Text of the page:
August 13, 2009

Surgical Strike: Surgeons’ Group Blasts Obama’s $30K-$50K Leg/Foot Amputation Claim

The White House’s perpetual campaign site, er, home page, currently has rotating messages at the top left. Two of them relate to health care (yellow underlines are mine):


The administration would be well-advised to hold back on the blather about “blatant falsehoods” and “misinformation” until their guy in charge stops disseminating them himself.

Take Obama’s claim that the surgeon’s fee for a single leg/foot amputation is $30,000 – $50,000 (please).

Here, from the White House’s transcript of the President’s Tuesday appearance in Portsmouth, NH, is the beginning of what Obama had to say in comparing the costs involved in preventive care against diabetes to the cost of one of its potential consequences:

So we are going to be taking steps, as part of reform, to deal with expanding primary care physicians and our nursing corps. On the doctors’ front, one of the things we can do is to reimburse doctors who are providing preventive care and not just the surgeon who provides care after somebody is sick. (Applause.) Nothing against surgeons. I want surgeons — I don’t want to be getting a bunch of letters from surgeons now. I’m not dissing surgeons here. (Laughter.)

He probably wasn’t going to get many letters at that point, but in his next statement, he guaranteed a groundswell of well-deserved outrage (bold is mine):

All I’m saying is let’s take the example of something like diabetes, one of — a disease that’s skyrocketing, partly because of obesity, partly because it’s not treated as effectively as it could be. Right now if we paid a family — if a family care physician works with his or her patient to help them lose weight, modify diet, monitors whether they’re taking their medications in a timely fashion, they might get reimbursed a pittance. But if that same diabetic ends up getting their foot amputated, that’s $30,000, $40,000, $50,000 — immediately the surgeon is reimbursed. Well, why not make sure that we’re also reimbursing the care that prevents the amputation, right? That will save us money. (Applause.)

And they said that George W. Bush was out of touch.

Yesterday, The American College of Surgeons struck back — hard (HT the Corner), and reminded the public that this isn’t the first time in recent weeks that the President has misrepresented and/or smeared these professionals (bolds are mine):

CHICAGO—The American College of Surgeons is deeply disturbed over the uninformed public comments President Obama continues to make about the high-quality care provided by surgeons in the United States. When the President makes statements that are incorrect or not based in fact, we think he does a disservice to the American people at a time when they want clear, understandable facts about health care reform. We want to set the record straight.

Yesterday during a town hall meeting, President Obama got his facts completely wrong. He stated that a surgeon gets paid $50,000 for a leg amputation when, in fact, Medicare pays a surgeon between $740 and $1,140 for a leg amputation. This payment also includes the evaluation of the patient on the day of the operation plus patient follow-up care that is provided for 90 days after the operation. Private insurers pay some variation of the Medicare reimbursement for this service.

Three weeks ago, the President suggested that a surgeon’s decision to remove a child’s tonsils is based on the desire to make a lot of money. That remark was ill-informed and dangerous, and we were dismayed by this characterization of the work surgeons do. Surgeons make decisions about recommending operations based on what’s right for the patient.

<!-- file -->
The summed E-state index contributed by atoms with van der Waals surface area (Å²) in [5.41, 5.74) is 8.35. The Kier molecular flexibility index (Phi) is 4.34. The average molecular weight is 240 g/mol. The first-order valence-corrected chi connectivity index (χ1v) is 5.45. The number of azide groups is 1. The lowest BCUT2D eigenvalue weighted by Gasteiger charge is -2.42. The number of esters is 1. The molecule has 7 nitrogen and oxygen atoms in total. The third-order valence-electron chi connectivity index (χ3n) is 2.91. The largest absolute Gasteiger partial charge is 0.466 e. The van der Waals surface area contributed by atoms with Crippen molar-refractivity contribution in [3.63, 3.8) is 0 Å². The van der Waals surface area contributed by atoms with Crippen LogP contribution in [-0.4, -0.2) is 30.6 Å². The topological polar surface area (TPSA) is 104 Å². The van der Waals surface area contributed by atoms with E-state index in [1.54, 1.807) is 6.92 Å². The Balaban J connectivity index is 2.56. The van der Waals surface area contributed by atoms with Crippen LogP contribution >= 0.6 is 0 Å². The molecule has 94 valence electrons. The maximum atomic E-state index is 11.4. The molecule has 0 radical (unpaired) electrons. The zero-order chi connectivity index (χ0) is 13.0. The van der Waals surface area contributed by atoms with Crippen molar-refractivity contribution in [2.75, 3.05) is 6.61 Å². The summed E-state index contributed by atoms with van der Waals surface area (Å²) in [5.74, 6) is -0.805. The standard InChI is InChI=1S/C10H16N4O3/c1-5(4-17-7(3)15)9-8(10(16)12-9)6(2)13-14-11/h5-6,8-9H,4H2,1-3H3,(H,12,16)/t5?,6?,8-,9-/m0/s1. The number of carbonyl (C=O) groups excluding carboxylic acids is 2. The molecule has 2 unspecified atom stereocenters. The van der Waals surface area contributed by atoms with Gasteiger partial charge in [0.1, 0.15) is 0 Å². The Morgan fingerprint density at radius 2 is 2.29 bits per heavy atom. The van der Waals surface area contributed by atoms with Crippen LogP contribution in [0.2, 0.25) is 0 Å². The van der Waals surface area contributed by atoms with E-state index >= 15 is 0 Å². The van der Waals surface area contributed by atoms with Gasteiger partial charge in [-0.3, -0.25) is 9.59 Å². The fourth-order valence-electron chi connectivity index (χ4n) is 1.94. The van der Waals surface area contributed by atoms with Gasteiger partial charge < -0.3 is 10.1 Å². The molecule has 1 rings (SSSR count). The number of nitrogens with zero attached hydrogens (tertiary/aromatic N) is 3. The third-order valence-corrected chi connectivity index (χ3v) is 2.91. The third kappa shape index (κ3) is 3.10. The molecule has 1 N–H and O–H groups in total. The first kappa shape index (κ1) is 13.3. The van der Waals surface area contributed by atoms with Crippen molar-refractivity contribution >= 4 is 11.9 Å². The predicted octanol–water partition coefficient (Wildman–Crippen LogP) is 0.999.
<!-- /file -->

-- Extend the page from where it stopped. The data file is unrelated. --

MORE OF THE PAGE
We agree with the President that the best thing for patients with diabetes is to manage the disease proactively to avoid the bad consequences that can occur, including blindness, stroke, and amputation. But as is the case for a person who has been treated for cancer and still needs to have a tumor removed, or a person who is in a terrible car crash and needs access to a trauma surgeon, there are times when even a perfectly managed diabetic patient needs a surgeon. The President’s remarks are truly alarming and run the risk of damaging the all-important trust between surgeons and their patients.

We assume that the President made these mistakes unintentionally, but we would urge him to have his facts correct before making another inflammatory and incorrect statement about surgeons and surgical care.

If a Republican or conservative had committed such an obvious gaffe, it would be front-page news. But then, so would “inhalator,” “57 states,” “Arkansas is closer to Kentucky than Illinois,” and any number of other howlers that the establishment media has ignored out of this guy for about two years.

The surgeons should therefore no be surprised if there is media near-silence on the latest error. In fact, they should expect it. Heck, on the high end of what Medicare pays, it’s “only” overstates the cost of an amputation by a factor of 26 to 44.

Cross-posted at

Patterico Busts Houston Grad Student/Obama Delegate Posing As Doctor


Topside Update, 2:15 p.m.: Imagine that — Roxana Mayer was also an Organizing For America “host” during the Texas primary last year.


Anyone visiting here even semi-regularly knows that the establishment media consistently fails to determine the legitimacy of people who “say the right things.” Further, when someone else, often a blogger, digs and finds the truth, the reporters and publications involved may sometimes grudgingly acknowledge it, but even then usually incompletely; and more often than not, they won’t give credit where due.

This all-too-typical scenario has played out in the past two days in the case of a certain Roxana Mayer. In two posts (here and here), LA-area blogger Patterico, best known for his relentless skewering of the target-rich environment known as the Los Angeles Times, exposed Ms. Mayer, who claimed to be a doctor when she spoke at a town hall meeting held by Houston Congresswoman Sheila Jackson Lee (and who later hugged her, as seen at the top right), as a leftist fraud.

As Patterico noted in the title of his second post, Mayer’s mantra ought to be “I’m Not a Doctor But I Play One at Town Hall Meetings.” Patterico also showed that Mayer was also a Texas Obama delegate at last year’s Democratic Convention.

At first, the Houston Chronicle took Mayer’s word that she is a doctor, failed to investigate her bona fides, and reported the following: